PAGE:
State and city lawmakers split On City Point Project
Mosley aligned with construction unions, James satisfied with local contracts & jobs
By Stephen Witt
The remaining lawmaker aligned with construction unions is waiting for more i’s to be dotted and t’s to be crossed before he considers withdrawing from a lawsuit to halt the massive City Point project in Downtown Brooklyn.
Fort Greene Assemblyman Walter Mosley said through his spokesman Javier Lacayo that he will not drop out of the lawsuit until the developers provide more specific details regarding the local workforce on the 1.9-million-square-foot mixed-use development located on the former Albee Square Mall site just off the Fulton Mall.
“Since the beginning of the City Point proposal – before even elected to public office – Assemblyman Mosley has been for the fair and equitable development of the site. He has repeatedly made a single request to the developers: to provide him with the name of even one community member working on the project. It has been nearly a year and Assemblyman Mosley has yet to receive such information,” said Lacayo.
“Assemblyman Mosley’s commitment is to his constituency and the working families of Central Brooklyn. In lieu of empirical data to substantiate claims made by the developers, Assemblyman Mosley plans to proceed with his support of the lawsuit,” he added.
The lawmaker’s skepticism comes a little more than a week after City Councilwoman Letitia James dropped her name from the lawsuit after a group of local workers and activists from the community planned a protest in front of her office and the developer certified a high percentage of WMBEs (Women and Minority-owned Business Enterprises) on the project.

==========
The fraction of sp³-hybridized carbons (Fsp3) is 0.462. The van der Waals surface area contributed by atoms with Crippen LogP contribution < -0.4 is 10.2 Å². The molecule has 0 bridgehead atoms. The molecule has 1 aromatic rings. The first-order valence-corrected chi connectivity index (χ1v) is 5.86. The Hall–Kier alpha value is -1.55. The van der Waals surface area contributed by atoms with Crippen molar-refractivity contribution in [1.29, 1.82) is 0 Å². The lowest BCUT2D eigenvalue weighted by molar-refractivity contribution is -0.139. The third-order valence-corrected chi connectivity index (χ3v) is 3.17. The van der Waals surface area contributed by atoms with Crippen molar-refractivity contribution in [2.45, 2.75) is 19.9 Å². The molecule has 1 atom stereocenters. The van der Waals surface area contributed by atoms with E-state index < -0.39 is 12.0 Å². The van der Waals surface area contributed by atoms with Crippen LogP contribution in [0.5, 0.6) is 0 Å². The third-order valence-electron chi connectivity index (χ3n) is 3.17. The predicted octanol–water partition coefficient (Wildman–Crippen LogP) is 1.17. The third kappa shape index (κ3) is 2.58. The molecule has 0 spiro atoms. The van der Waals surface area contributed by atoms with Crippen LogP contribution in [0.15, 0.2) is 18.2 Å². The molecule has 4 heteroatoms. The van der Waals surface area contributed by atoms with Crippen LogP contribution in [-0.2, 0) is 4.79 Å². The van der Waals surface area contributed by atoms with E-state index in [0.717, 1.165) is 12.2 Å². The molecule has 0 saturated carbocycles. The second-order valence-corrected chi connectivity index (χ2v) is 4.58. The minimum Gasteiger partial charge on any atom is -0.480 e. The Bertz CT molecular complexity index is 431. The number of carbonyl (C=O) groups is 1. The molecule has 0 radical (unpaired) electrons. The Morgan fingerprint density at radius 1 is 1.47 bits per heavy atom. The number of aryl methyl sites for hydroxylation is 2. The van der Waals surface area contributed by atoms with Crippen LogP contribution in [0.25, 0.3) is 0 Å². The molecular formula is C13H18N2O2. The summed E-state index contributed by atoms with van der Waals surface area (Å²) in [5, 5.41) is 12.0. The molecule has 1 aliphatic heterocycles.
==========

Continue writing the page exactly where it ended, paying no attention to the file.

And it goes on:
Albee Development spokesperson Tom Montvel-Cohen said between phase one and phase two of the project, $35 million has been let out in WMBE contracts and that 85 percent of the people working on the job today are either people of color, women or Brooklyn residents.
“The City Point team is very proud of its commitment to local contracting and hiring. This is evidenced by the extremely high percentages of the local and minority workforce and contacting with local and minority- and women-owned businesses as certified with the city’s Department of Small Business Services,” said Montvel-Cohen, adding that upon completion of construction, City Point will also have 120 units of desperately needed affordable housing and provide over a thousand jobs.
Much of the brouhaha concerning the development stems from it being an “open shop” project, meaning it utilizes a mix of both union and nonunion workers. The construction unions argue that by using nonunion workers the pay scale is lowered to minimum wage while local contractors argue that unions rarely employ local workers.
Currently, nobody on the City Point site is making under $20 an hour.
Martin (Ab) Allen, whose company PPEE Construction, 790 MacDonough Street in Bed-Stuy, is located in Assemblyman William Boyland’s district, just a few blocks from Mosley’s district, said he currently has 40 people working on City Point from NYCHA’s Farragut, Wyckoff and Gowanus Houses as well as residents from Brownsville, Fort Greene, Bed-Stuy and Bushwick.
“If this project was a full union shop none of these people would be working there,” said Allen, who is himself a union member.